The CEO of U.S. Steel announced last week that his company intends to rehire some 10,000 steelworkers laid off in the latest economic downturn.
Now, another major U.S.-based corporation is disclosing plans to bring on more employees. In an Op-Ed in USA Today this week, IBM CEO Ginni Rometty said Big Blue may hire up to 25,000 new employees – as many as 6,000 of them in the coming year.
But she points out that these workers have so far been hard to find. She calls them “new collar” employees, as opposed to white or blue collar positions. IBM, she says, is looking for bright men and women who don't necessarily have a four-year college degree.
Nature of work is evolving
“We are hiring because the nature of work is evolving – and that is also why so many of these jobs remain hard to fill,” Rometty writes. “As industries from manufacturing to agriculture are reshaped by data science and cloud computing, jobs are being created that demand new skills – which in turn requires new approaches to education, training and recruiting.”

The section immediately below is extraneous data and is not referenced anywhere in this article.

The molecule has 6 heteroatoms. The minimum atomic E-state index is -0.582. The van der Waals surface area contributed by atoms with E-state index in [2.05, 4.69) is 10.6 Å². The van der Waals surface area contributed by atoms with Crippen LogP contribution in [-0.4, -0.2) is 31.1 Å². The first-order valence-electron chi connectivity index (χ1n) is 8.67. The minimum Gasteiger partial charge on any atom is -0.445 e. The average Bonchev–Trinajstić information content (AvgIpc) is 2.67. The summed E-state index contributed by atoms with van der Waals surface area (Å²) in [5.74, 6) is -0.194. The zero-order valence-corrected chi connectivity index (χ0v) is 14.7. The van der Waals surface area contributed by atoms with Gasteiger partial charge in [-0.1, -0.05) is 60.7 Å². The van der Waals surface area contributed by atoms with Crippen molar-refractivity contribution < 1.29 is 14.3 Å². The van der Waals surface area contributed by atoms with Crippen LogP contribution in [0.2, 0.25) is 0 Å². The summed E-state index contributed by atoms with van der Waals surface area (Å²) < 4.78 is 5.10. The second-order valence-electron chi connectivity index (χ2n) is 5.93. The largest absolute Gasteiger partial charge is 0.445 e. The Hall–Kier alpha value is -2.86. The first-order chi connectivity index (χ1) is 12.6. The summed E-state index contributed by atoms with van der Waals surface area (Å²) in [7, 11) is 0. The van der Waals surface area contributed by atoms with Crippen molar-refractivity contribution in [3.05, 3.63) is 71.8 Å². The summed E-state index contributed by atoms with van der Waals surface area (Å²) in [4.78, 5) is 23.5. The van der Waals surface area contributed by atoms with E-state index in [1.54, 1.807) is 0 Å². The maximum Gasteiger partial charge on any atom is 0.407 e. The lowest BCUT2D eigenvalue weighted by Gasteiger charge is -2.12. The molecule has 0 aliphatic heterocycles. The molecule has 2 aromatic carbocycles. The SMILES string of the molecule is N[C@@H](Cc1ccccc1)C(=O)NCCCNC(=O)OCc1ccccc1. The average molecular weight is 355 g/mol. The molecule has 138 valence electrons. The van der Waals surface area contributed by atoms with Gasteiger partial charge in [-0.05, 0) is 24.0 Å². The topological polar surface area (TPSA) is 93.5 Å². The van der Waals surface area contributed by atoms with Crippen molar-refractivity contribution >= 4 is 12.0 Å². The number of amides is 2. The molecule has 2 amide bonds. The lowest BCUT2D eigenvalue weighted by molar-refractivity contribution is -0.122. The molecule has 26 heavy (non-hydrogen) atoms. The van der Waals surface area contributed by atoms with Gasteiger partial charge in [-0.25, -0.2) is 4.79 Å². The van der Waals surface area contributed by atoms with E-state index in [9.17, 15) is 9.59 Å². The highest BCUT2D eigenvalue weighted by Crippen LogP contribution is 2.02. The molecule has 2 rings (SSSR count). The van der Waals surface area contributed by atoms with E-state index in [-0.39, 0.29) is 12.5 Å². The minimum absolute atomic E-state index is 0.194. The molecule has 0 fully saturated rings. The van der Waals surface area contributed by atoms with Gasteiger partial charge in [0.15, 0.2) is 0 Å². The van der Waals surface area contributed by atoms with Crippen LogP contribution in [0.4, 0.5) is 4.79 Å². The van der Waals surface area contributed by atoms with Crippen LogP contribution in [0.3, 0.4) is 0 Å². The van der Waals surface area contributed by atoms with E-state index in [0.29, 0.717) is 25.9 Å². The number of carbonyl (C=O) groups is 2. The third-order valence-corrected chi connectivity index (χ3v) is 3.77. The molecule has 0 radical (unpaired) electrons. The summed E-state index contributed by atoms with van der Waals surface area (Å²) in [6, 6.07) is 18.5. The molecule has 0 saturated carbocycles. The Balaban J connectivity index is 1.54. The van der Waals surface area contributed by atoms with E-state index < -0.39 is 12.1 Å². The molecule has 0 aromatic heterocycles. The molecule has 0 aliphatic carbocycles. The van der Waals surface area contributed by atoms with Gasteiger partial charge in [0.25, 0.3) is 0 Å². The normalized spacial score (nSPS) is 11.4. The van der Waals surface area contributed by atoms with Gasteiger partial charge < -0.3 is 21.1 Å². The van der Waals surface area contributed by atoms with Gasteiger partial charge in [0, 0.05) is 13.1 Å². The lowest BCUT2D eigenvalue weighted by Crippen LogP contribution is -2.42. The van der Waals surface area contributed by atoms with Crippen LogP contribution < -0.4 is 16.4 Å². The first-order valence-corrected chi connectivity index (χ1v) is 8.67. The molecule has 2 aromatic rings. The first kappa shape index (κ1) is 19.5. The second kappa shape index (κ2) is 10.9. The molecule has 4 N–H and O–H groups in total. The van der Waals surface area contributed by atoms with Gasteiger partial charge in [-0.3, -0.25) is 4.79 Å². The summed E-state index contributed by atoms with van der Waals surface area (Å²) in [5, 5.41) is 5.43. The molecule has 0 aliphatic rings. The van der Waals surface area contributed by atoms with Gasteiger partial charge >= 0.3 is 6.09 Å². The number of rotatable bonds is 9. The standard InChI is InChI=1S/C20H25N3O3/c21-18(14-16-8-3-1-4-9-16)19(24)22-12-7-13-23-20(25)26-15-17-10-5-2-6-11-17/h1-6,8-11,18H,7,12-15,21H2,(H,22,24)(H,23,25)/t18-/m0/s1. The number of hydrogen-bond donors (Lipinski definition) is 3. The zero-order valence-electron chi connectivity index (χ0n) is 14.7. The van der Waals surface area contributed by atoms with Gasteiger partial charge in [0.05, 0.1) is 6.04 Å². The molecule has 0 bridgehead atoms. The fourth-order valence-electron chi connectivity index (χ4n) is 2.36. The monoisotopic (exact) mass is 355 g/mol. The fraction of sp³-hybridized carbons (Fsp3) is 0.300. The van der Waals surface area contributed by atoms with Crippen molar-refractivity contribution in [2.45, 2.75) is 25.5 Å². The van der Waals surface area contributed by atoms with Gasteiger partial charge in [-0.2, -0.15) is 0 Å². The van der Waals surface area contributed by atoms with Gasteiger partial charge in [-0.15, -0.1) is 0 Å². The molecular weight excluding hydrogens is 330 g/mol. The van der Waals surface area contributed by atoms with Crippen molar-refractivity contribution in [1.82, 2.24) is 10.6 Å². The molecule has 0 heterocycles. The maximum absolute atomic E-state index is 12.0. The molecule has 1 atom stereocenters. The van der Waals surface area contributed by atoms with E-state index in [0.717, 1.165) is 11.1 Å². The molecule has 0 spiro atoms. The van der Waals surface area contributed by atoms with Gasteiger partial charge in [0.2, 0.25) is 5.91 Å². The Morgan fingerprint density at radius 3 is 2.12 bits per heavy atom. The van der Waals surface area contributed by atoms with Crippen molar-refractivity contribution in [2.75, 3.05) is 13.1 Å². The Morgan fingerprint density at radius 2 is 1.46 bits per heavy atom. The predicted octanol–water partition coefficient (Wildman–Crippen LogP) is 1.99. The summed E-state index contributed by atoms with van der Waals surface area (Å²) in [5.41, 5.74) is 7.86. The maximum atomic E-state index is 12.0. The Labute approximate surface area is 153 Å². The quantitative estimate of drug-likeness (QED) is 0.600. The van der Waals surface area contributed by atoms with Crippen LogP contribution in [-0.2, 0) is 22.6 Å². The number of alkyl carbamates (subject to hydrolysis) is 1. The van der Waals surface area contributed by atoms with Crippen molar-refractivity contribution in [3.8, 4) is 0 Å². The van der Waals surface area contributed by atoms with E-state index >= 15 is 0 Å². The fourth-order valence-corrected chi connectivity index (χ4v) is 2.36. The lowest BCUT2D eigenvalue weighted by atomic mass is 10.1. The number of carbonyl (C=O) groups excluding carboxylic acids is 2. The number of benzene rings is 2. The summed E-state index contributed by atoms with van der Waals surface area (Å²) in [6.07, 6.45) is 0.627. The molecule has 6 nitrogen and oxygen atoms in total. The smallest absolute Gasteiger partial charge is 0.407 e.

Obviously a lot of the highly-technical jobs at IBM require advanced college degrees, but already, Rometty says the company is expanding the number of jobs that don't. At some IBM installations, she says as many as one-third of employees do not have a four-year degree.
She says these jobs, such as cloud computing technicians and services delivery specialists, require relevant skills – skills that can often be gained through vocational training.
While this is very good news to young people considering a career in technology, it is not so good news to the nation's colleges and universities, and many of the students who paid dearly to attend them.
Salaries start at $40,000 to $50,000
The technology website Quartz quotes Sam Ladah, an IBM vice president for human resources, as saying as many as 15% of IBM's new hires don't have a four-year degree and many start off with salaries of between $40,000 and $50,000 a year.
In a further dig at expensive higher education, it quotes Lazlo Bock, a former HR executive at Google, as saying college too often just prolongs adolescence.
The changing nature of the technology labor force, says Rometty, requires changes in education. She points to new six-year technical high schools that prepare graduates for “new collar” jobs as highly effective. She also calls for updating the Perkins Career and Technical Education Act that governs federal support for vocational education.
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